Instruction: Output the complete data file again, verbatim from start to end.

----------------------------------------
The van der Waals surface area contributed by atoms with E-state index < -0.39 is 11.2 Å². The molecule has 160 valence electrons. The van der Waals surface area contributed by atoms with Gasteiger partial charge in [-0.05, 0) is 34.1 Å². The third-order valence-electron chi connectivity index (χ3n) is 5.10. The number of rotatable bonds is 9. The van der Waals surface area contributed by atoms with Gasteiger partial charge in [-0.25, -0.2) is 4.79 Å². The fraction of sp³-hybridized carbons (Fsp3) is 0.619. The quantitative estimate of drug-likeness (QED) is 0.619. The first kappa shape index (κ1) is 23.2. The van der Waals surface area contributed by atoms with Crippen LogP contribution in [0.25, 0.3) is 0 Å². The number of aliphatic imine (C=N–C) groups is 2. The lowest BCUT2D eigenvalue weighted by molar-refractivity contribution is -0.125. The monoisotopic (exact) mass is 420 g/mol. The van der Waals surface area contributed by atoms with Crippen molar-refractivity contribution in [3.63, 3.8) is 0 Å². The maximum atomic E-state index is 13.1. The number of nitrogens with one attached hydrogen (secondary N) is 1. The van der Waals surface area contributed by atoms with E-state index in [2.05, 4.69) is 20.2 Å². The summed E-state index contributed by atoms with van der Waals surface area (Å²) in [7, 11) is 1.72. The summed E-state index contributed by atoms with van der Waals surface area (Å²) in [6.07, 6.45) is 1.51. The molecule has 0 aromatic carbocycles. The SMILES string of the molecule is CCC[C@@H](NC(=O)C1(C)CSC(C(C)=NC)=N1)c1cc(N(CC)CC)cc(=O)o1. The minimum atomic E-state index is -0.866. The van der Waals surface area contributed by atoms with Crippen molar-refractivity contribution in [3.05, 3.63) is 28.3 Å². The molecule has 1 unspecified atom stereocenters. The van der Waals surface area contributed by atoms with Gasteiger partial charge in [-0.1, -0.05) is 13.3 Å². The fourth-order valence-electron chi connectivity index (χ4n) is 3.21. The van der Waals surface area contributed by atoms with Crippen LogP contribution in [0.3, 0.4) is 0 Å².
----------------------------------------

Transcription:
The van der Waals surface area contributed by atoms with E-state index < -0.39 is 11.2 Å². The molecule has 160 valence electrons. The van der Waals surface area contributed by atoms with Gasteiger partial charge in [-0.05, 0) is 34.1 Å². The third-order valence-electron chi connectivity index (χ3n) is 5.10. The number of rotatable bonds is 9. The van der Waals surface area contributed by atoms with Gasteiger partial charge in [-0.25, -0.2) is 4.79 Å². The fraction of sp³-hybridized carbons (Fsp3) is 0.619. The quantitative estimate of drug-likeness (QED) is 0.619. The first kappa shape index (κ1) is 23.2. The van der Waals surface area contributed by atoms with Crippen LogP contribution in [0.25, 0.3) is 0 Å². The number of aliphatic imine (C=N–C) groups is 2. The lowest BCUT2D eigenvalue weighted by molar-refractivity contribution is -0.125. The monoisotopic (exact) mass is 420 g/mol. The van der Waals surface area contributed by atoms with Crippen molar-refractivity contribution in [3.63, 3.8) is 0 Å². The maximum atomic E-state index is 13.1. The number of nitrogens with one attached hydrogen (secondary N) is 1. The van der Waals surface area contributed by atoms with E-state index in [2.05, 4.69) is 20.2 Å². The summed E-state index contributed by atoms with van der Waals surface area (Å²) in [7, 11) is 1.72. The summed E-state index contributed by atoms with van der Waals surface area (Å²) in [6.07, 6.45) is 1.51. The molecule has 0 aromatic carbocycles. The SMILES string of the molecule is CCC[C@@H](NC(=O)C1(C)CSC(C(C)=NC)=N1)c1cc(N(CC)CC)cc(=O)o1. The minimum atomic E-state index is -0.866. The van der Waals surface area contributed by atoms with Crippen molar-refractivity contribution in [3.05, 3.63) is 28.3 Å². The molecule has 1 unspecified atom stereocenters. The van der Waals surface area contributed by atoms with Gasteiger partial charge in [-0.1, -0.05) is 13.3 Å². The fourth-order valence-electron chi connectivity index (χ4n) is 3.21. The van der Waals surface area contributed by atoms with Crippen LogP contribution in [0.3, 0.4) is 0 Å².